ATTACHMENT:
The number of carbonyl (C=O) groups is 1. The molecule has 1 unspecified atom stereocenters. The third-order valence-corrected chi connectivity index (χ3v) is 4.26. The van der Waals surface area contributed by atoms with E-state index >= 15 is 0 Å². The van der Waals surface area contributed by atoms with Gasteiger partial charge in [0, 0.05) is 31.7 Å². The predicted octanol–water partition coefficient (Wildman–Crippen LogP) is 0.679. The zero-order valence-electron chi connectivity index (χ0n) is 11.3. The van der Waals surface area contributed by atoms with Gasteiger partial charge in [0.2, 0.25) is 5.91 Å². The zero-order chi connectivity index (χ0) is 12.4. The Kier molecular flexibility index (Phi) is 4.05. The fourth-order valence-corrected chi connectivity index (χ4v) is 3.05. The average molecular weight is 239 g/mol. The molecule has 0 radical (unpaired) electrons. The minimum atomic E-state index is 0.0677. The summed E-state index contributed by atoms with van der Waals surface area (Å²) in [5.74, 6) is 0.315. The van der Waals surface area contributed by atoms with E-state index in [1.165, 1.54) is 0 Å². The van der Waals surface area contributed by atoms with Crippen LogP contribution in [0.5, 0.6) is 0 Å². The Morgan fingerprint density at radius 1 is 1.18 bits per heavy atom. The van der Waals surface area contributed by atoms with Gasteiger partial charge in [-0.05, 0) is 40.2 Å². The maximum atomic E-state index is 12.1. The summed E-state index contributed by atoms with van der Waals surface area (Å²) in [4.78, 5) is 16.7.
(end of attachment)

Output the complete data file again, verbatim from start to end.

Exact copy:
The number of carbonyl (C=O) groups is 1. The molecule has 1 unspecified atom stereocenters. The third-order valence-corrected chi connectivity index (χ3v) is 4.26. The van der Waals surface area contributed by atoms with E-state index >= 15 is 0 Å². The van der Waals surface area contributed by atoms with Gasteiger partial charge in [0, 0.05) is 31.7 Å². The predicted octanol–water partition coefficient (Wildman–Crippen LogP) is 0.679. The zero-order valence-electron chi connectivity index (χ0n) is 11.3. The van der Waals surface area contributed by atoms with Gasteiger partial charge in [0.2, 0.25) is 5.91 Å². The zero-order chi connectivity index (χ0) is 12.4. The Kier molecular flexibility index (Phi) is 4.05. The fourth-order valence-corrected chi connectivity index (χ4v) is 3.05. The average molecular weight is 239 g/mol. The molecule has 0 radical (unpaired) electrons. The minimum atomic E-state index is 0.0677. The summed E-state index contributed by atoms with van der Waals surface area (Å²) in [5.74, 6) is 0.315. The van der Waals surface area contributed by atoms with E-state index in [1.165, 1.54) is 0 Å². The van der Waals surface area contributed by atoms with Crippen LogP contribution in [0.5, 0.6) is 0 Å². The Morgan fingerprint density at radius 1 is 1.18 bits per heavy atom. The van der Waals surface area contributed by atoms with Gasteiger partial charge in [-0.05, 0) is 40.2 Å². The maximum atomic E-state index is 12.1. The summed E-state index contributed by atoms with van der Waals surface area (Å²) in [4.78, 5) is 16.7.